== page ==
The flooding conditions from Hurricane Michael inspire a revisit of backflow prevention; an unseen technology that assures a safe drinking water supply by keeping water running in one direction by maintaining pressure differences. Analogous to the way we want electrical current to run in one direction, failure of backflow prevention technology poses a near-instantaneous health risk for the contamination of potable water supplies with foul water. In the most obvious case, a toilet flush cistern and its water supply must be isolated from the toilet bowl. In a less obvious case, but at greater scale, a damaged backflow prevention technology at a university research building can contaminate an host-community potable water supply.
As dangerous as the failure of backflow technology may seem; its application, operations and maintenance can be overdone; notably by manufacturers, compliance and labor interests. As we explain elsewhere on this blog, safety in one technology can be so overdone, that it poses a risk to other elements in campus infrastructure. Facility managers are effectively risk managers because they must continually triage their operations and maintenance obligations.
We will drill down into more details on the consensus documents that establish standard of care for a backflow prevention operation and maintenance program during our teleconference on October 12th, 11 AM. Anyone is welcomed to join with the login credentials at the upper right of our home page.
The American Water Works Association is one of the first names in ANSI accredited non-profit trade associations that develop backflow prevention consensus documents that are referenced in local and state building codes; and also in education facility design guidelines and construction specifications. There are other ANSI accredited standards developers in the backflow prevention technology space — the IAPMO Group and ASSE International — for example. We will cover them independently as their documents evolve; holding forth on the safety and sustainability perspective of the user-interest in the education facilities industry.
In 2013 the original University of Michigan codes and standards advocacy enterprise began advocating the user-interest at the local, state and national level because, like most large research universities it had a complicated interdependency with the host city water supply system within which its own was nested; made even more complicated by a large hospital and research enterprises where scientific materials presented elevated risk to the potable water users on the perimeter community.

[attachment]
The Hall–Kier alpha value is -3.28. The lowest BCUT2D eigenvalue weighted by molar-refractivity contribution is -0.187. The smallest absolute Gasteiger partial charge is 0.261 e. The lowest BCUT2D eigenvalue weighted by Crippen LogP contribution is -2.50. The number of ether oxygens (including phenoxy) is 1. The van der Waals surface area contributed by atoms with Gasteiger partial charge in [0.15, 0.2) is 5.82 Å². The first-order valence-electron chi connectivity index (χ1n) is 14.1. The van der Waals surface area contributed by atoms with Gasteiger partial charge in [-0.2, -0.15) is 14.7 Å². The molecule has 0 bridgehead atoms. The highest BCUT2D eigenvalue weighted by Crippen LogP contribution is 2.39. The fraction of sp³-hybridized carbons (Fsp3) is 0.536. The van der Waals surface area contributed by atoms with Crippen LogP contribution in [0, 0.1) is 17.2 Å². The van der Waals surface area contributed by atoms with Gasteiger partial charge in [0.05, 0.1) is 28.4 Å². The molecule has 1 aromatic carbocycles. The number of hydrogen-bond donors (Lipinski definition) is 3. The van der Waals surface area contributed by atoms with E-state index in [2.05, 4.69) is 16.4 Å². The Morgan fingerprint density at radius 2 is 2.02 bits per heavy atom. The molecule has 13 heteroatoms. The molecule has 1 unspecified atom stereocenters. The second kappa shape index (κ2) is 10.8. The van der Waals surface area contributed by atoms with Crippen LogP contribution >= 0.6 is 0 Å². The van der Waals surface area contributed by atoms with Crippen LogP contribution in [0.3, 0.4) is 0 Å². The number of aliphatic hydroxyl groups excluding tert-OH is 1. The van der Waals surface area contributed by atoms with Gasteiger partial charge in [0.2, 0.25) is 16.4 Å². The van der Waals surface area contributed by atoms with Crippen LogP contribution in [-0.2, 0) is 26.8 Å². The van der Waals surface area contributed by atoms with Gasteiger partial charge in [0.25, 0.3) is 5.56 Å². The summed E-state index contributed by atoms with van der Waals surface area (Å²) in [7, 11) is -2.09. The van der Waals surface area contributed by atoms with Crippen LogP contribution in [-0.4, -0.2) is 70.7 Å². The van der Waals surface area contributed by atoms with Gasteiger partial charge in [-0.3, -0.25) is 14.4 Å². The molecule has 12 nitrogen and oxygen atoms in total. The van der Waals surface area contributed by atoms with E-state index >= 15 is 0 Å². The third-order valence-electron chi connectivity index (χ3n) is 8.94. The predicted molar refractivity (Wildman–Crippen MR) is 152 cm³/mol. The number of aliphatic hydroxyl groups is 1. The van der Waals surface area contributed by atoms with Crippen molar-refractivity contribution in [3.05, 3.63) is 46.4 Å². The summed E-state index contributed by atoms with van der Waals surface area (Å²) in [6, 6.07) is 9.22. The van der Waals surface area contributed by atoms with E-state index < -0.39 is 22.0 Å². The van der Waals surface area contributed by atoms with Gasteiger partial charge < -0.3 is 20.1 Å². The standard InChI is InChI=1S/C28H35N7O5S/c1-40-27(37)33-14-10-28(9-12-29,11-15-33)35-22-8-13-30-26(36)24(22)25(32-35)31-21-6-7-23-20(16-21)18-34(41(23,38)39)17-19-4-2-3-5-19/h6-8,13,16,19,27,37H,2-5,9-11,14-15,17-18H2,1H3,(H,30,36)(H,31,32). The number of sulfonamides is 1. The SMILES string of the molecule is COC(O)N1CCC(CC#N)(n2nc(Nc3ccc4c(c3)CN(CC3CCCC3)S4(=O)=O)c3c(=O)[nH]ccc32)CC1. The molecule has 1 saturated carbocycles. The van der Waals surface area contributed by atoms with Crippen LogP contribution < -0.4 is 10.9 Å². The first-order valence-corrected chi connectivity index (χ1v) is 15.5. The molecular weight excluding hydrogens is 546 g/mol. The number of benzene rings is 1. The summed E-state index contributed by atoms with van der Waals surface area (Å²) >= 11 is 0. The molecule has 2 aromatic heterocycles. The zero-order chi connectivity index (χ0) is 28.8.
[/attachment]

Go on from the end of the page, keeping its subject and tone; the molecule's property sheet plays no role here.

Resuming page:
Two standards, which are referenced deep in state building codes, were given scrutiny by internal experts with a balanced view of the competing requirements of safety and economy:
AWWA C510-17 Double Check Valve Backflow Prevention Assembly. This standard describes the double check-valve backflow prevention assembly for potable water applications. The purpose of this standard is to provide the minimum requirements for double check-valve backflow prevention assemblies for potable water applications,including materials, general and detailed design, workmanship, and shipping and delivery.
AWWA C511-07 Reduced-Pressure Principle Backflow Prevention Assembly. This standard describes the reduced-pressure principle backflow prevention assembly. A complete [RPZ] assembly consists of a mechanical, independently operating, hydraulically dependent relief valve located between two independently operating, internally loaded check valves that are located between two tightly closing resilient-seated shutoff valves with four properly placed resilient-seated test cocks
Its proposals sought performance specifications for, a) backflow lubricants (so that the units were less likely to break during maintenance operations) and and require replacement during maintenance, b) clarification about where reduced pressure zone (RPZ) valves are required.
Since the July 2016 organization (see ABOUT) AWWA has revised both standards; one of which — AWWA C511 — seems to have responded to our proposal for clarification about where RPZ’s are required. We will continue following these documents specifically, and the AWWA, IAPMO and ASSE suite generally. The AWWA standards landing page is linked below:
All standards developing technical committees welcome data-driven proposals at any point in their revision cycle. Our next water safety standards teleconference is scheduled for October 12th, 11 AM. Use the login credentials at the upper right of our home page.
Category: Water Safety, Plumbing, Mechanical
Colleagues: Mike Anthony, Richard Robben, Steve Snyder, Larry Spielvogel